U.S. Navy officials are already laying the groundwork for the next generation of nuclear-powered attack submarines, drawing on the current fleet to develop a fearsome new boat.
"We are looking at the ultimate apex predator for the maritime domain," Vice Adm. Bill Houston said of the new program at a Navy League event in July. Houston is now the head of Naval Submarine Forces, Submarine Force Atlantic, and Allied Submarine Command.
The new submarine is dubbed SSN(X), indicating that the design is not yet determined, but Houston said the boats would take the best features of the Navy's three previous sub designs: the Seawolf- and Virginia-class attack submarines, or SSNs, and the still-in-development Columbia-class ballistic-missile submarines, classified as SSBNs.
"We're taking what we already know how to do and combining it together," Houston said, pointing to the payload and speed of the Seawolf class, the electronics of the Virginia class, and the expected service life of the Columbia class.
Best of three
Seawolf-class subs were designed in the 1980s to counter the increasingly advanced Soviet submarine fleet.
They were intended to replace Los Angeles-class SSNs, but the end of the Cold War and the Seawolf program's high costs prompted its cancelation in 1995, with only three boats built. The Seawolfs are still regarded as the most powerful SSNs in the Navy's inventory.
They're known for being among the quietest subs ever built and are some of the most heavily-armed American attack subs ever, with eight torpedo tubes and enough space for 50 torpedoes or cruise missiles. They can also reach speeds well over 25 knots.
Seawolf-class subs have had their electronics upgraded and are fully loaded with advanced sonars, acoustics, and other sensors.
The final boat in the class, USS Jimmy Carter, received a 100-foot extension known as the Multi-Mission Platform, which allows it to carry unmanned vehicles for intelligence missions and SEAL teams for special operations.
The Navy began procuring Virginia-class attack submarines in 2011. Virginia-class subs are meant to replace Los Angeles-class subs and are cheaper than their Cold War-era predecessors. So far, 19 have been completed, with 11 more under construction and four on order.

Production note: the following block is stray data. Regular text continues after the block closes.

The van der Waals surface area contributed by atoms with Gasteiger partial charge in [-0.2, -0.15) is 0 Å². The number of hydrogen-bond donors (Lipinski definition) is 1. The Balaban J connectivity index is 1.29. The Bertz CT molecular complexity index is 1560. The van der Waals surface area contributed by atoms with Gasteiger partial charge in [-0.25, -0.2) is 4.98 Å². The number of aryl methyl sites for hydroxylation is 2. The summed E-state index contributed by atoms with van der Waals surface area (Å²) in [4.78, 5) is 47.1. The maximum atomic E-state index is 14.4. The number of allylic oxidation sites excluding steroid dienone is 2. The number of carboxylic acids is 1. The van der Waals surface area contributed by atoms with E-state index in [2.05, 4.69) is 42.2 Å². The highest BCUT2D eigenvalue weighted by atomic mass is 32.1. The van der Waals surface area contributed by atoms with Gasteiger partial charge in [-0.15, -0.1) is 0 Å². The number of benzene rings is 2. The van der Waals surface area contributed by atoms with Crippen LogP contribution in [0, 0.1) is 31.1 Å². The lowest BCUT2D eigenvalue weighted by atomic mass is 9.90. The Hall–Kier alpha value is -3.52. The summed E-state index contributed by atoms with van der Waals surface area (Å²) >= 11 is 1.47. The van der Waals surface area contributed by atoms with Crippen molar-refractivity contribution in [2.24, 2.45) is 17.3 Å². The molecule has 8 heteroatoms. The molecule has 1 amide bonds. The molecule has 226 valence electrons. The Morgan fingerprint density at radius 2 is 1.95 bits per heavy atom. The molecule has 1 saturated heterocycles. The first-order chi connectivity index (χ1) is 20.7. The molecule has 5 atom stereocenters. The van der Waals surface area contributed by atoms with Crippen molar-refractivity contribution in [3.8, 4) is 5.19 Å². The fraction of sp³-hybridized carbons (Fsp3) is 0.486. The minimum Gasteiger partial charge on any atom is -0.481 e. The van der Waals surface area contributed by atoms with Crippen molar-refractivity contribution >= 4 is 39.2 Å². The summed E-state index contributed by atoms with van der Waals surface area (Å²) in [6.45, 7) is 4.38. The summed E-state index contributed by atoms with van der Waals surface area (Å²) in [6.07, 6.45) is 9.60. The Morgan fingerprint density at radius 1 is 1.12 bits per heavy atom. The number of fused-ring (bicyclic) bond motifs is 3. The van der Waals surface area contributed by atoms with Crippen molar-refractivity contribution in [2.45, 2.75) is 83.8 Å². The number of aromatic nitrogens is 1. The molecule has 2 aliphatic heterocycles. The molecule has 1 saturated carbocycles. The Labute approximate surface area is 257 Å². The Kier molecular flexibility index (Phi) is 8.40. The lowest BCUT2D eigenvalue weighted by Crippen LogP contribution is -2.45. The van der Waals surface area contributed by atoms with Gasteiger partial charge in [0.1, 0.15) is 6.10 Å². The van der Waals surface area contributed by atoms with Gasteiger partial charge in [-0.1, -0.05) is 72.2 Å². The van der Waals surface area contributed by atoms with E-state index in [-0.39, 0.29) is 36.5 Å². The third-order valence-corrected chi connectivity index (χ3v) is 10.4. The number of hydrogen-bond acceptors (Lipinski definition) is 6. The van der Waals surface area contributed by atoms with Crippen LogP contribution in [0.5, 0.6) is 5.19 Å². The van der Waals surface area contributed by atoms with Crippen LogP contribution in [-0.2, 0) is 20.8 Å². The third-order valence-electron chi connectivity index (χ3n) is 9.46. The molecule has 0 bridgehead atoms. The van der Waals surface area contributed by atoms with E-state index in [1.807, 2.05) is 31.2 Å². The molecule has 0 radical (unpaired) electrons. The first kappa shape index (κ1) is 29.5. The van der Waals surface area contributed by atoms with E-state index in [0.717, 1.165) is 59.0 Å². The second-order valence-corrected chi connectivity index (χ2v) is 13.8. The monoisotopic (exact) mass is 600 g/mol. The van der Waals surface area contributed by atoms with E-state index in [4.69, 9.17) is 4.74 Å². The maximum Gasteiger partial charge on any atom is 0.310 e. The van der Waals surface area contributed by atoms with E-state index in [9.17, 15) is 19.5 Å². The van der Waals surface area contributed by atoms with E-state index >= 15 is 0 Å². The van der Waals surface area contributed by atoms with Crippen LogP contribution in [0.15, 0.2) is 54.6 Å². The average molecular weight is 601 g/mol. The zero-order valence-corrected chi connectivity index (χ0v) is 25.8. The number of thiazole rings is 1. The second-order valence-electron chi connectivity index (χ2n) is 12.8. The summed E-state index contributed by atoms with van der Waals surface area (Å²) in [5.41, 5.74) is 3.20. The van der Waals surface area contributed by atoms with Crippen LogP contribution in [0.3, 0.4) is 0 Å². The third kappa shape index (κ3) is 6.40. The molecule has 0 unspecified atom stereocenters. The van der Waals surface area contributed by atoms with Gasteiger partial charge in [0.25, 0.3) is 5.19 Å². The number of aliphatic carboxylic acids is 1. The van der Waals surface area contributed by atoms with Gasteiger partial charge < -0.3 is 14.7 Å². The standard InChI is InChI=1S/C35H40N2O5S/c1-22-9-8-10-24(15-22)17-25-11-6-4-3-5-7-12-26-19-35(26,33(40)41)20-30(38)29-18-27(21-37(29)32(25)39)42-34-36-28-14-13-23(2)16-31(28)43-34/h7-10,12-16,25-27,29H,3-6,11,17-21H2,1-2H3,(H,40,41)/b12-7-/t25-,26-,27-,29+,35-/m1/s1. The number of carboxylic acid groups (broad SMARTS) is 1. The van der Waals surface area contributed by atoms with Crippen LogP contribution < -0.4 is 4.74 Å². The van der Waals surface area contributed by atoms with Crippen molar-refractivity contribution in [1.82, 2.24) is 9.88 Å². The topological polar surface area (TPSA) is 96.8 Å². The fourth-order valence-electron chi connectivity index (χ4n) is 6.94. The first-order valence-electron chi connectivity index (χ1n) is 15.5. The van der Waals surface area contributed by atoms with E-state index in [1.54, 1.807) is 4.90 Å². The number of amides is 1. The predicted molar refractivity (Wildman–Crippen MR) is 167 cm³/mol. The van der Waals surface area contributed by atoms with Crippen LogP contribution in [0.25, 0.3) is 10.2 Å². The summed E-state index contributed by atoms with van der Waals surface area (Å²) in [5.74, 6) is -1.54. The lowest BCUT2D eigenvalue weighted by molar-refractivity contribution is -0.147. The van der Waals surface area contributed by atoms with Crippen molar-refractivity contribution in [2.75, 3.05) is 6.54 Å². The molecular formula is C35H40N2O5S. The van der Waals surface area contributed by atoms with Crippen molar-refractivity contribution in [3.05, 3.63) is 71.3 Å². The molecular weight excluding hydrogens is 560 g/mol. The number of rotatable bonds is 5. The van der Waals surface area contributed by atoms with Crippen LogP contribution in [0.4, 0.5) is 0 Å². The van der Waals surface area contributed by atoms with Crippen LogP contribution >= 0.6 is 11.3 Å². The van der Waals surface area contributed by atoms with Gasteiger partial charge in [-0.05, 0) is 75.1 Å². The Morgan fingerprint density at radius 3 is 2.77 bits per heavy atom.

Virginia-class subs are not as well armed as the Seawolfs — they have just four tubes and enough space for 37 torpedo-sized weapons — but they have some features that make them more advanced than their predecessors, including vertical launch systems and modern periscopes.
Additionally, Virginia-class Block V subs are being built with the Virginia Payload Module, an 84-foot extension that adds four launching tubes capable of firing seven missiles each, increasing the total payload to 65 torpedo-size weapons.
Finally, Columbia-class SSBNs are meant to replace the Navy's Ohio-class subs.
The first boat of the Colombia class, USS Columbia, will be the largest American submarine ever built. It was ordered in late 2020 but is not expected to be commissioned until 2031. The Navy hopes to take elements of the Columbia-class — specifically its planned 42-year service life — and include them in the SSN(X) design.
While the Virginia-class was designed at a time when war with another major power wasn't a primary concern, work on SSN(X) is starting amid rising competition with China.
China's military has grown considerably, particularly its navy, which the Pentagon says is the largest in the world. Because of those trends, SSN(X) "really needs to be ready for major combat operations," Houston said.
"It's going to need to be able to go behind enemy lines and deliver that punch that is going to really, really establish our primacy. It needs to be able to deny an adversary ability to operate in their bastion regions," he added.
The Navy has said that the SSN(X) design will feature "a renewed priority in the anti-submarine warfare mission against sophisticated threats in greater numbers" and that the new subs need to be able to defend themselves against unmanned underwater vehicles.
Given the requirements, combining the best of three nuclear submarines makes sense, although it is a monumental task.
According to Houston, the Navy is timing the development of the SSN(X) with the final phase of the Columbia-class design process and will use the same team.
"We're going to capitalize on that design team," Houston said, "and we're going to time [it] such that when Columbia is ramping down in production, we'll be ramping up in SSN(X) because we'll have the design and the [research, development, testing, and evaluation] done."
"We're very confident we can get there. It's a daunting task, but the team is more than capable of doing it," Houston added.
Kevin Graney, the president of General Dynamics Electric Boat, which builds all of the Navy's submarines, said coordination can increase once the specifics of the new subs are determined.
"We'd love to see those requirements get settled down, so that we know exactly what we are designing" Graney said at the event in July. "I think we're getting more and more in sync with each passing day, which I think is great."
"We've got the design team coming off of Columbia right now, so they're a hot hand, having just developed that, and now's the time to transition to the new SSN(X) design. We're ready to go," Graney added.
The Navy's sub fleet will shrink in coming years as older boats are retired, but recent administrations have proposed plans to build a fleet of roughly 70 attack subs over the next three decades.
The Navy plans to procure its first SSN(X) boat in 2031, with follow-on orders beginning in the mid-2030s. The service estimates each submarine of the class will cost $5.8 billion, but a Congressional Budget Office report estimated it could be as high as $6.2 billion.